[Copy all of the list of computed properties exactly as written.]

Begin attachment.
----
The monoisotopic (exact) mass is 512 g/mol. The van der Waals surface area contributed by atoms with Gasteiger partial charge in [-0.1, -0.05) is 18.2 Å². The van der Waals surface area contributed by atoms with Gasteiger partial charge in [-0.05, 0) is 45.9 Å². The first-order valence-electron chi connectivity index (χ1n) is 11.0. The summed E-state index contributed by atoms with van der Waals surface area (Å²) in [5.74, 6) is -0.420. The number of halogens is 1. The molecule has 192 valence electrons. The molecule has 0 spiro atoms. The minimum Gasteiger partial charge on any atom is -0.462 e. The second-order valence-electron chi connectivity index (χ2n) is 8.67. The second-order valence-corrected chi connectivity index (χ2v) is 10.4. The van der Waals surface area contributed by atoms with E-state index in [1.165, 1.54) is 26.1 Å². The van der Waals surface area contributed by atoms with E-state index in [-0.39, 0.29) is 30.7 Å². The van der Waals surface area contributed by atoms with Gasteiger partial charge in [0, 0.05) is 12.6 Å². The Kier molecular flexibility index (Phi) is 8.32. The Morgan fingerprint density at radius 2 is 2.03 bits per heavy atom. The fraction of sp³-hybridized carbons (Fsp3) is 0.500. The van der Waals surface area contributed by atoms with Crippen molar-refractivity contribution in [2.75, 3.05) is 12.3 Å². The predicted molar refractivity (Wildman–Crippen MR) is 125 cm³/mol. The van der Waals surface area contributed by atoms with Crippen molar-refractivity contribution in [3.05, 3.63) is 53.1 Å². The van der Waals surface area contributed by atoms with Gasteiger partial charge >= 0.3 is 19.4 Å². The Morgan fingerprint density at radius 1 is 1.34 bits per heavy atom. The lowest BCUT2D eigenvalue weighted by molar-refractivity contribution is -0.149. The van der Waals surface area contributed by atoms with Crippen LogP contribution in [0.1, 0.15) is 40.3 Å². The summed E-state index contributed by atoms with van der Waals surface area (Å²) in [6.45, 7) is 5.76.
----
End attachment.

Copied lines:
The monoisotopic (exact) mass is 512 g/mol. The van der Waals surface area contributed by atoms with Gasteiger partial charge in [-0.1, -0.05) is 18.2 Å². The van der Waals surface area contributed by atoms with Gasteiger partial charge in [-0.05, 0) is 45.9 Å². The first-order valence-electron chi connectivity index (χ1n) is 11.0. The summed E-state index contributed by atoms with van der Waals surface area (Å²) in [5.74, 6) is -0.420. The number of halogens is 1. The molecule has 192 valence electrons. The molecule has 0 spiro atoms. The minimum Gasteiger partial charge on any atom is -0.462 e. The second-order valence-electron chi connectivity index (χ2n) is 8.67. The second-order valence-corrected chi connectivity index (χ2v) is 10.4. The van der Waals surface area contributed by atoms with E-state index in [1.165, 1.54) is 26.1 Å². The van der Waals surface area contributed by atoms with E-state index in [-0.39, 0.29) is 30.7 Å². The van der Waals surface area contributed by atoms with Gasteiger partial charge in [0, 0.05) is 12.6 Å². The Kier molecular flexibility index (Phi) is 8.32. The Morgan fingerprint density at radius 2 is 2.03 bits per heavy atom. The fraction of sp³-hybridized carbons (Fsp3) is 0.500. The van der Waals surface area contributed by atoms with Crippen molar-refractivity contribution in [2.75, 3.05) is 12.3 Å². The predicted molar refractivity (Wildman–Crippen MR) is 125 cm³/mol. The van der Waals surface area contributed by atoms with Crippen molar-refractivity contribution in [3.05, 3.63) is 53.1 Å². The van der Waals surface area contributed by atoms with Gasteiger partial charge >= 0.3 is 19.4 Å². The Morgan fingerprint density at radius 1 is 1.34 bits per heavy atom. The lowest BCUT2D eigenvalue weighted by molar-refractivity contribution is -0.149. The van der Waals surface area contributed by atoms with Crippen LogP contribution in [0.1, 0.15) is 40.3 Å². The summed E-state index contributed by atoms with van der Waals surface area (Å²) in [6.45, 7) is 5.76.